You could say that this is the result of a noisecore album being recorded in the cockpit of a UFO whizzing through the skies in a 60s sci-fi flick - on that other hand it could be the sounds escaping from the mouth of a junkie passed out in his own vomit. Analogies aside, it is an interesting rendition of a genre that for the most part sounds the same, and you'd do well to ingest copious amounts of drugs and check it out.



Akitsa - Triple Post

'Totale Servitude, Goétie, & Satanic Warmaster Split'

Review by Elek Malcolm-Madill

Genre/s: Raw Black Metal, DSBM, Harsh Noise
For Fans Of: Gris, Leviathan, Falls of Rauros, Vlad Tepes

Montreal-based black metal duo Akitsa are one of the many overlooked gems in the Canadian metal landscape that come as a breath of fresh air once found. Akitsa are masters of lo-fi, punk/garage rock-influenced black metal that also occasionally borders power electronics and harsh noise (especially on tracks like Les Ruines De La Modernité), with downright primitive, ceaseless shrieks from O.T. (the vocalist) that really bring a sense of unquenchable blood-lust and anger that characterizes their work. Whether their song structure is reliant on pretty simple, alternating, almost doomy riffs, or extremely complex instrumentation that completely overwhelms at times, Akitsa does it so, so right- a hard thing to do when driving through multiple tempos, atmospheres, and various types of experimentation in my own opinion. Even Werewolf from Satanic Warmaster apparently liked their work so much he recorded a split seven inch album with them that I've included as well. Nowadays Akitsa is still together, however the members devote their time between other projects- especially with O.T. being the owner of Tour de Garde. Hopefully 2014 or 2015 will see a new full-length LP by Akitsa, but in the meantime here's their early work to enjoy.


Totale Servitude:
1. Au-delà Des Abîmes
2.  L'éveil Des Damnés
3. Les Secrets Du Désespoir
4. Le Massacre Des Puritains
5. Exaltation Du Maléfique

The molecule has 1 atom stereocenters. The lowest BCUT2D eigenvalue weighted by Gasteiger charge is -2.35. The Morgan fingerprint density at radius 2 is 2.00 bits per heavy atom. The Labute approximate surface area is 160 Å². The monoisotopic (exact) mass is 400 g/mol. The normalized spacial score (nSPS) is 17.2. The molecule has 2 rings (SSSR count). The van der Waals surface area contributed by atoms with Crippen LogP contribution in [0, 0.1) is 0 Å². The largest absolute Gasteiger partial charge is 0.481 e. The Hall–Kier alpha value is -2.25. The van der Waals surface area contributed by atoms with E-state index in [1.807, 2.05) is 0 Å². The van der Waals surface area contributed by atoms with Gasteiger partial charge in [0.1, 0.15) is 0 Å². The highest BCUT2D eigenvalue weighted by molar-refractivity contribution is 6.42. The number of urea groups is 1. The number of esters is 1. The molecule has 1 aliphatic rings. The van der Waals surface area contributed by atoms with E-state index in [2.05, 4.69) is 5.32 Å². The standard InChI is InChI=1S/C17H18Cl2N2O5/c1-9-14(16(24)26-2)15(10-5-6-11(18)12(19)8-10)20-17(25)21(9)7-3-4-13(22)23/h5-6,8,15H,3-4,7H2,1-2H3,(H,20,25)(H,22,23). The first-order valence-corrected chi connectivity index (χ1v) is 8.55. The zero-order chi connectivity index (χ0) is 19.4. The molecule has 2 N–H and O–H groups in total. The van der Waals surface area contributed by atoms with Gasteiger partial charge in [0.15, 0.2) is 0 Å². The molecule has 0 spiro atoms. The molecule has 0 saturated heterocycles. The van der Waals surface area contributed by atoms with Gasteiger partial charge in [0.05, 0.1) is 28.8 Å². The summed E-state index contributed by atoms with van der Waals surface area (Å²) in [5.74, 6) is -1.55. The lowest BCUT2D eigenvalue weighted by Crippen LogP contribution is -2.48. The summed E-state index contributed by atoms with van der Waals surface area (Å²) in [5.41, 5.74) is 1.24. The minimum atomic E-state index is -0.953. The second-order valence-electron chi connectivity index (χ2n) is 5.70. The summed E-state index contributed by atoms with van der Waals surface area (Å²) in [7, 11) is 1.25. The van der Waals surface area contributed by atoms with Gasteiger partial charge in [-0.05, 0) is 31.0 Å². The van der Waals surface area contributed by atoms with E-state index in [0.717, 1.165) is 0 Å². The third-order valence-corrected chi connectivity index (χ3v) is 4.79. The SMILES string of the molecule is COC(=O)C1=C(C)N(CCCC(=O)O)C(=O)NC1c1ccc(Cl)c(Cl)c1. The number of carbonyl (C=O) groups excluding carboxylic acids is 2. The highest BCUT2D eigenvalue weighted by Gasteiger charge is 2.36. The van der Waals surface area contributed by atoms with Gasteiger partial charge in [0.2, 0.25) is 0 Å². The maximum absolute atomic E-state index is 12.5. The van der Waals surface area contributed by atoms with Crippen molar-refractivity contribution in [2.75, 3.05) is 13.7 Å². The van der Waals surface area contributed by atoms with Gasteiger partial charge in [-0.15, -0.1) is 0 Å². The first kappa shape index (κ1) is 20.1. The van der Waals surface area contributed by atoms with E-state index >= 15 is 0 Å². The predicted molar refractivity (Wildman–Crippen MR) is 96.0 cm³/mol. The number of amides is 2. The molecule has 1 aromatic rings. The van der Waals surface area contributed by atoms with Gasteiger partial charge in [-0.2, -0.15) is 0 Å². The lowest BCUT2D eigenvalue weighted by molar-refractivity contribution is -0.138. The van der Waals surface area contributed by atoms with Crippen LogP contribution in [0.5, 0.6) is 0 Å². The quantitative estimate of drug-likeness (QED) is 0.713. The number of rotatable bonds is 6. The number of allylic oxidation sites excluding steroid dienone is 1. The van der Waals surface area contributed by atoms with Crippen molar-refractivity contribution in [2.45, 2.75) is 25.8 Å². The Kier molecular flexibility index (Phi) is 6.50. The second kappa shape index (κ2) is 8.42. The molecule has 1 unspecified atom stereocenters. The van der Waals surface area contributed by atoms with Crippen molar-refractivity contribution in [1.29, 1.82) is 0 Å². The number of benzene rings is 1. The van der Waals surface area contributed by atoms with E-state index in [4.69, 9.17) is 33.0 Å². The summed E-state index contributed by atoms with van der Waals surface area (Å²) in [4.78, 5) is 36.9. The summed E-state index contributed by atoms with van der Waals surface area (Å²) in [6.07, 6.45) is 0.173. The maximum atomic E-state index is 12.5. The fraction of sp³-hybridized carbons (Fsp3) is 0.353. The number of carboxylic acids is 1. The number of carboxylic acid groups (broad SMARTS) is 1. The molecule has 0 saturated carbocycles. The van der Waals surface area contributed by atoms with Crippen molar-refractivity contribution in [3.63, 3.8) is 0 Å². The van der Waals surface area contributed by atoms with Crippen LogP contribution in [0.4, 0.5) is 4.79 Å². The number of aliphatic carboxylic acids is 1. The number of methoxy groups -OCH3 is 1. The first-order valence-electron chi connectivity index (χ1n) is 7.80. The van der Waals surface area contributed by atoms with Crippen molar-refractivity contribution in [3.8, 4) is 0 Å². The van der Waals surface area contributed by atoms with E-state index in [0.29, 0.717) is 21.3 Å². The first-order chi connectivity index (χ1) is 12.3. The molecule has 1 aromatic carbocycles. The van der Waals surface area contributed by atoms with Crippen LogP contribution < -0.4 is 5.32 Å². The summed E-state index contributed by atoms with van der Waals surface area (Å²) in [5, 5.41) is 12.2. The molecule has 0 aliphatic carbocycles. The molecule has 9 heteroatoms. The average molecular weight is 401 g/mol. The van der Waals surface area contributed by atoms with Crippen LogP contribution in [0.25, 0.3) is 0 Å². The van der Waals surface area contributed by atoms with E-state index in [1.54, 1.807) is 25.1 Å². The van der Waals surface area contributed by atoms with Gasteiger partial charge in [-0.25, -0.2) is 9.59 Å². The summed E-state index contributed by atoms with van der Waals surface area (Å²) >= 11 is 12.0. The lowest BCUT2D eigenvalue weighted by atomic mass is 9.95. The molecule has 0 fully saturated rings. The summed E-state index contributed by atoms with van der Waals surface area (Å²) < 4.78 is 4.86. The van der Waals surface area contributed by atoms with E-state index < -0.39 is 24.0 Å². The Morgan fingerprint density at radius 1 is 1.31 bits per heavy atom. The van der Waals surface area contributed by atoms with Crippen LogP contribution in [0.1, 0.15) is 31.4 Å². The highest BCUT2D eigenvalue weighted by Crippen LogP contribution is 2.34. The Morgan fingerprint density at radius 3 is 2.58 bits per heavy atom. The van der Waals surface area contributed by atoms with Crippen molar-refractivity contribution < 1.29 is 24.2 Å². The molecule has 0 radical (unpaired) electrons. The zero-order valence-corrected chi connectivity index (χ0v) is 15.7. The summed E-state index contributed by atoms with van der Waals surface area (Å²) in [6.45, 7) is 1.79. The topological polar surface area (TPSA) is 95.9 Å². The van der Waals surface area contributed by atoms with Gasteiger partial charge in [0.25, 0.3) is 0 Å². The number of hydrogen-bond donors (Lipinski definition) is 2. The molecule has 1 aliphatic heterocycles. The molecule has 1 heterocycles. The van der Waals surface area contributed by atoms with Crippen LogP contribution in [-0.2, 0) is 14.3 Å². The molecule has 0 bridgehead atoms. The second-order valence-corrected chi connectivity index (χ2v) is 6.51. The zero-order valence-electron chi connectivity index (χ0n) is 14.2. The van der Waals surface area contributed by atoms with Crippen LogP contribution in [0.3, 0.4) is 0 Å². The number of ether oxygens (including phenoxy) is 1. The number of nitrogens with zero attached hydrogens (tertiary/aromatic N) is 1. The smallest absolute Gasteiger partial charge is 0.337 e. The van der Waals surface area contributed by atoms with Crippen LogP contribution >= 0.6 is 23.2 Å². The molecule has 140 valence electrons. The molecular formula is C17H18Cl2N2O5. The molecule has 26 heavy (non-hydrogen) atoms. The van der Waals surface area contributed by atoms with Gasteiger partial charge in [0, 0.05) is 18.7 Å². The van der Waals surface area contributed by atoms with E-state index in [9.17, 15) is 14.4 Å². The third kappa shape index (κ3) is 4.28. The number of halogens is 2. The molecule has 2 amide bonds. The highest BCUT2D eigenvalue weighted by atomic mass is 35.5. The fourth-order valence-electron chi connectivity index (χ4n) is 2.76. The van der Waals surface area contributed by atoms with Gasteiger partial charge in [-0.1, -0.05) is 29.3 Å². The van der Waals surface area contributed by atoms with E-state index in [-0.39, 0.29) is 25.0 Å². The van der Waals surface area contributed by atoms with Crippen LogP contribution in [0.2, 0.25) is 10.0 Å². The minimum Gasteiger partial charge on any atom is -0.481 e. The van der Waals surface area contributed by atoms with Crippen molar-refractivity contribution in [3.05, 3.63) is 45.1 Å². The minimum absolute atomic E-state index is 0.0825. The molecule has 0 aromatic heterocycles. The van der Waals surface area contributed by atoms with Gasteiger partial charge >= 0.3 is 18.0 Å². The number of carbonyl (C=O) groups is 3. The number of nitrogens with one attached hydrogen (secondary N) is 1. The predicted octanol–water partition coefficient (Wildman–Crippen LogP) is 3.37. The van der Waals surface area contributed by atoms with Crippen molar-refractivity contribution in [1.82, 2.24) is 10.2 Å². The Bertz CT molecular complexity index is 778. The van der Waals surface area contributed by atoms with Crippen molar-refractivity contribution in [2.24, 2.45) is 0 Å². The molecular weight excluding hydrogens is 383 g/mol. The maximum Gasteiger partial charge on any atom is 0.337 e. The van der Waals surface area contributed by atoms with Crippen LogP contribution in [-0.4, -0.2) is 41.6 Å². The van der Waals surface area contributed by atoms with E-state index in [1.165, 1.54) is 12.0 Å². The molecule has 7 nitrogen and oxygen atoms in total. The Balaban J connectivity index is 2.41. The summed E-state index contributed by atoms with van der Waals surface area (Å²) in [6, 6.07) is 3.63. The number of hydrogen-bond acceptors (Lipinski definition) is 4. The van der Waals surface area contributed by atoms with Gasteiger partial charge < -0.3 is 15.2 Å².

6. Odieuses Divinités
7. Rêveries Meurtrières
8. Les Merveilles De Belzebuth
9.  L'Hymne À La Mutilation
10. Tamám Shud

1. Ouverture De L'Esprit
2. Haine Et Vengeance
3. Les Opposants Brûleront
4. Revanche
5. Les Ruines De La Modernité
6. Affront Final
7. Hiérarchie
8. Pendaison De L'Humanité
9. Ôde Au Temps Passé
10. Dernier Souffle

Satanic Warmaster Split:
1. Akitsa -  L'hyperborée Ressuscitée
2. Akitsa - Vengeance Viendra
3. Satanic Warmaster - March of the Legion Werewolf
4. Satanic Warmaster - Six Million Tears
5. Satanic Warmaster - Taistelukenttien Kärsimykset

Totale Servitude Download    Goétie Download    Satanic Warmaster Split Download

An introduction

First off, I would just like to say thank you to the FBN crew for letting me join on to the blog. It is good to know that there are people who care about the super obscure and underground sounds of terror that I myself have come to enjoy. I listen to anything that offends, scares, and horrifies "normal" people would scoff at and cast of as just mindless noise (no pun intended). I remember not to long ago having my mom ask me to shut off the Whitehouse record "Birdseed" because of the rape testimonials in the title track because she couldn't handle the offensive nature of the track. I chuckled as i turned it up louder. I also have my own power electronic project called Mr. Potato Head is a Tranny, or MPHIAT for short.

Here is good times and good tunes


Sunday, 13 July 2014

Fejhed - Self Titled


Review by Brayden Bagnall

Genre/s: Power Electronics, Industrial
For Fans Of: Puce Mary, Damien Dubrovnik, Cremation Lily, Pharmakon, Hvide Sejl

Fejhed is the collaboration between Frederikke Hoffmeier (Puce Mary) and Jesse Sanes (Hoax) - and while that may be exciting, wait until you hear this thing.
Fejhed utilises a quieter, more restrained approach to power electronics, that is heavy on atmosphere and tonality. Primarily synthesizer driven, Fejhed boasts beautiful sub bass rumblings, minimal sampling and eerie background ambiance courtesy of Hoffmeier, whileSanes provides the vocals, both harsh and spoken, which are pleasantly buried in the mix.
There's a particular ebb and flow to this tape - a very deliberate use of more muffled tones and volume surges, and much like the loops of a boat rocking in the water on Haunt, Fejhed sways back and forth between intense industrial/power electronics and soft ambient sections.